Austria's high mountains offer a combination of glorious scenery, picture-perfect views, delicate alpine blooms and fascinating insect life. The upper slopes are populated by chamois, ibex and wild boar, and the country whose national bird, the black eagle, features on its coat of arms is a great place for birdwatching.
This Portuguese mid-Atlantic archipelago is a haven of calm. Lush volcanic islands are surrounded by ocean that is home to an exceptional variety of whales and dolphins. No fewer than 26 species have been recorded in recent years, and almost any outing usually reveals six to eight different species.
One of Europe’s last remaining wildernesses – a mosaic of taiga forest, crystalline lakes, peat bogs, and pine heathland – stretches from Finland into Russia. This undisturbed countryside is the best in Europe for viewing brown bears and makes a perfect refuge for its 430 bird species, 100,000 moose and around 200 wolves.
With Atlantic, Mediterranean and North Sea coastlines, and great mountain ranges such as the Alps and the Pyrenees, as well as lesser ones, France exhibits a wide diversity of habitats. This, along with the largely agricultural landscape and relatively sparse population in some regions, ensures a rich flora and fauna.
Hungary consists of two long stretches of plains and mountains, which sit either side of the picturesque Danube River. Within its ten national parks, reserves and numerous protected areas, there are 73 mammal species, including brown hare and red fox, as well as over 400 bird species.
Situated on the Mid-Atlantic Ridge, where the Atlantic and Arctic Oceans merge, this island nation has the world’s northernmost capital city. The sparsely populated interior consists largely of a plateau covered by mountains and glaciers, with areas of intense volcanic activity, and the surrounding seas are rich in marine life.
Stretching from the highest peaks of the Alps to the island of Sicily, with the mountains of the Apennines along its entire length and two long coastlines, Italy presents various different habitats. Add to this the mountainous island of Sardinia and there is enough to engage any serious lover of wildlife.
Considered to be one of the most beautiful countries on earth due to its rugged coastline, glaciers, mountains and coastal fjords, Norway is known for its stunning displays of Northern Lights, excellent whale watching opportunities, and its largest mainland animal - the elusive elk.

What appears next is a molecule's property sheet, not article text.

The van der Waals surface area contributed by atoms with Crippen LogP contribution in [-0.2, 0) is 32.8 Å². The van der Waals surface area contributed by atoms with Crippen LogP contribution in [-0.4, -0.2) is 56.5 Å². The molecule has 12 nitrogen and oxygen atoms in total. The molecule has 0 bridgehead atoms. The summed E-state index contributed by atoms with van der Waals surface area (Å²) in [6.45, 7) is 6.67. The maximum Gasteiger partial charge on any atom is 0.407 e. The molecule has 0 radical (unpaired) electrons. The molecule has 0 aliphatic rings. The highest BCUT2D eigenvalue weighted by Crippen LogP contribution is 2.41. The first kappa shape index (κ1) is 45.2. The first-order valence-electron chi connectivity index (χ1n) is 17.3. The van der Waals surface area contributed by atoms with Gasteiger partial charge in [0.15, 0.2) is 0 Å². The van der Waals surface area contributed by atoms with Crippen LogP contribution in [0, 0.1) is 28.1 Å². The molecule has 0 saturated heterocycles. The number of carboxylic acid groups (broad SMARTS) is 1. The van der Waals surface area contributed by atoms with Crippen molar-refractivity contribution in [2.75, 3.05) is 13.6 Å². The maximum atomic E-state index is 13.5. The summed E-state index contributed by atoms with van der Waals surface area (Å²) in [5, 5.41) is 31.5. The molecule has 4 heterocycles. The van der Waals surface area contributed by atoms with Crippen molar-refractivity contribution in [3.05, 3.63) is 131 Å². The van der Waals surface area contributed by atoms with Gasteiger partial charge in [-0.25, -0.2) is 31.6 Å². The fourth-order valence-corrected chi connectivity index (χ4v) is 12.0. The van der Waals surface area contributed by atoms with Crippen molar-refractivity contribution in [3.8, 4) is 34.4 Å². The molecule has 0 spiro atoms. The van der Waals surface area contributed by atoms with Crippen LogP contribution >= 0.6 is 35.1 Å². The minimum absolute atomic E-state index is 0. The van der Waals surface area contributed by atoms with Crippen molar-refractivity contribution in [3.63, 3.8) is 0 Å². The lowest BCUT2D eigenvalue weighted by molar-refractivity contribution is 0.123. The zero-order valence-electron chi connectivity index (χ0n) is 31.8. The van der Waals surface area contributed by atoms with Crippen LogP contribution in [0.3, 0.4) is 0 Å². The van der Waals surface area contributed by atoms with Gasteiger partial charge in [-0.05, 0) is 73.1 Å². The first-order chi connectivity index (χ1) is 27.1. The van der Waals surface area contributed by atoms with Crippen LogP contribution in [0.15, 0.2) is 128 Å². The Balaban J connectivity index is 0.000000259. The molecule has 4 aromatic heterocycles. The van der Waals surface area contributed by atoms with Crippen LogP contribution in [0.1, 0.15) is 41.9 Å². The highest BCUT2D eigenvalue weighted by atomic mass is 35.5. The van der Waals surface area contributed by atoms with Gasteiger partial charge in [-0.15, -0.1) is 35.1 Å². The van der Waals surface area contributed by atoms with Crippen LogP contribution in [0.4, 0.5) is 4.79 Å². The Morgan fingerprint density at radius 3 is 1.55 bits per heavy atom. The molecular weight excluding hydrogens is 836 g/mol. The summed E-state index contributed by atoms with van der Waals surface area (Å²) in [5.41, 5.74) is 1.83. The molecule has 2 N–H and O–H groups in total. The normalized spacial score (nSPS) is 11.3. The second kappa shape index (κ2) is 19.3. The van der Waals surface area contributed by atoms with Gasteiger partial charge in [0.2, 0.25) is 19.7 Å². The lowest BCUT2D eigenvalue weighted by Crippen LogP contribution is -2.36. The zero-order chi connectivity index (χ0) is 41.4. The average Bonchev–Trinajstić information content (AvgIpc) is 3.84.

Located on the Black Sea at the crossroads of southeastern Europe, Romania has a vast area of undisturbed forest. A good indicator of its integrity is the presence of fauna that includes 60% of Europe's brown bears and 40% of its wolves. The Danube Delta also demonstrates exceptional biodiversity, with over 300 species of bird.
Despite its small size, Slovenia offers an incredibly rich and diverse mix of wildlife and stunning landscapes. From the Dinaric Alps which cross the country to create one of Europe’s largest wilderness areas and the sand dunes that meet the Mediterranean coast, Slovenia is an ideal location to view wildlife in a lesser visited area of Europe.
With a long and rich history, the principal country of the Iberian Peninsula has a surprising wealth of wildlife in its national parks and reserves. A patchwork of protected areas harbours several endangered species that have been saved from the brink of extinction by effective conservation.
Sweden is a land covered by forests, rivers and lakes and is home to some fantastic wildlife. Over 65% of the land is covered by beautiful forests and the country provides perfect habitat for mammals such as bear, wolf and elk, as well as an many interesting bird and butterfly species.
Avid wildlife enthusiasts don't need to stray far from home to see wildlife. Across the UK our national parks, national nature reserves, RSPB reserves and WWT (Wildfowl and Wetlands Trust) reserves, as well as many other undesignated spots, are simply great places to watch our rich population of wildlife.